This web UI was originally used to show OCI engineers metrics about their services and resources, configure alarms on those metrics, and deploy code. Back then, we only had two regions: Our test and lab region and the first production region, us-phoenix-1. We decided to model the UI as a single-page application (SPA) that could make AJAX calls to the monitoring and deployment services, and dynamically update elements in the UI. As an old-school backend engineer-turned-web technologies advocate, I understand and respect the power of UNIX and the command-line, and I respect the common resistance to using flashy web tools to solve problems that are better solved with a handful of command line interface (CLI) tools that have stood the test of time.

But in some cases, the browser is the best choice. Viewing dozens of time-series curves all related to the same region or service? Monitoring 10 concurrent deployments of various pieces of your micro-service architecture? Interleaving logs from hundreds of hosts alongside a histogram showing log alert levels and corresponding metrics? In all these cases, a data-dense web UI is best, and in these cases, we set out to solve with the DevOps Portal Experience.

In the early days, it was only the two engineers and no designers working on the UI. Though I’d love to say we embraced the principles of atomic design, we were just trying our best to get pixels painted on the screen as quickly as possible to get the earliest iteration of OCI up and operating. Even so, performance and correctness were both very important, so we embraced unit and integration testing for the app, regular performance, and regression testing to ensure that we kept the DevOps Portal Experience performant and trustworthy.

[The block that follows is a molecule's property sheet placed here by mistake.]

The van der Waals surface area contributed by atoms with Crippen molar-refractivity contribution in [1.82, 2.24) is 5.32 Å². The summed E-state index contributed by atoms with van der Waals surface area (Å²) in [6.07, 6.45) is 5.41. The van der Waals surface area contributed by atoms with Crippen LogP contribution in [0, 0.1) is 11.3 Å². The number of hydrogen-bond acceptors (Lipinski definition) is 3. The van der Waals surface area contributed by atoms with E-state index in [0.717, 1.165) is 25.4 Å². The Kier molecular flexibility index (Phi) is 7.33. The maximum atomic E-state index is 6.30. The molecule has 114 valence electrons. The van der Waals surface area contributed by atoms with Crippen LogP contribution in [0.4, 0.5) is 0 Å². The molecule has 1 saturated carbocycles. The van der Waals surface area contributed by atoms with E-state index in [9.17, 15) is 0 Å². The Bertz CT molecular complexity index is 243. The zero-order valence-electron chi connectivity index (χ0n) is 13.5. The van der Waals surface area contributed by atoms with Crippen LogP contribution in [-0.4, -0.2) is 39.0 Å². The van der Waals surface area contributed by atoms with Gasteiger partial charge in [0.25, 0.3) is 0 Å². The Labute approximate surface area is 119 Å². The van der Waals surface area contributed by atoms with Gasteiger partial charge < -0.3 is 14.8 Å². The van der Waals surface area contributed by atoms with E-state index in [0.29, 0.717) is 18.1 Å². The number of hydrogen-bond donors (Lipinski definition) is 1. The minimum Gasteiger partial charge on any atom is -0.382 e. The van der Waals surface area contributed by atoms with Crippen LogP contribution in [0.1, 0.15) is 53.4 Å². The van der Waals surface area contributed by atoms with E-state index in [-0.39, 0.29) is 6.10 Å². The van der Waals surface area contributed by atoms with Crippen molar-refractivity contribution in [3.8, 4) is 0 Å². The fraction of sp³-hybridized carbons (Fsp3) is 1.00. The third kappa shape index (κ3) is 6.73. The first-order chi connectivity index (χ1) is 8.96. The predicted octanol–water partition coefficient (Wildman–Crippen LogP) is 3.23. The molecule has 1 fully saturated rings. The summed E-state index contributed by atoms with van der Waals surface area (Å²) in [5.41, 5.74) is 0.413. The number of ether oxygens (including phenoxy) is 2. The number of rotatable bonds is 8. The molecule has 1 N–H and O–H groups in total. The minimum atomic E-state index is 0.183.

React was also just taking off at the time, but hooks weren’t a thing yet, there was no context API, nobody had solved the global state problem properly, and there were still multiple ways (with no clear winner) to make an AJAX request. So, we did our best to follow industry-standard practice where it had been established, write shims and adapters where we knew APIs and libraries might change in the future, and generally keep our development process nimble.

OCI has been serious about security since the beginning. Services in one region can’t simply call out to services in another region, and this fact led to some interesting constraints. As the original DevOps Portal Experience engineers, we followed established security patterns. OCI was extremely stringent about region isolation in the beginning. By design, we had no way for one region to talk to another. We also weren’t allowed to make a super-UI that had the keys to everything. We needed to build this using the same principals the Oracle Cloud Console uses: Javascript makes calls to publicly available OCI services. The only difference is that the DevOps Portal Experience needs to communicate with a few OCI-internal-only services.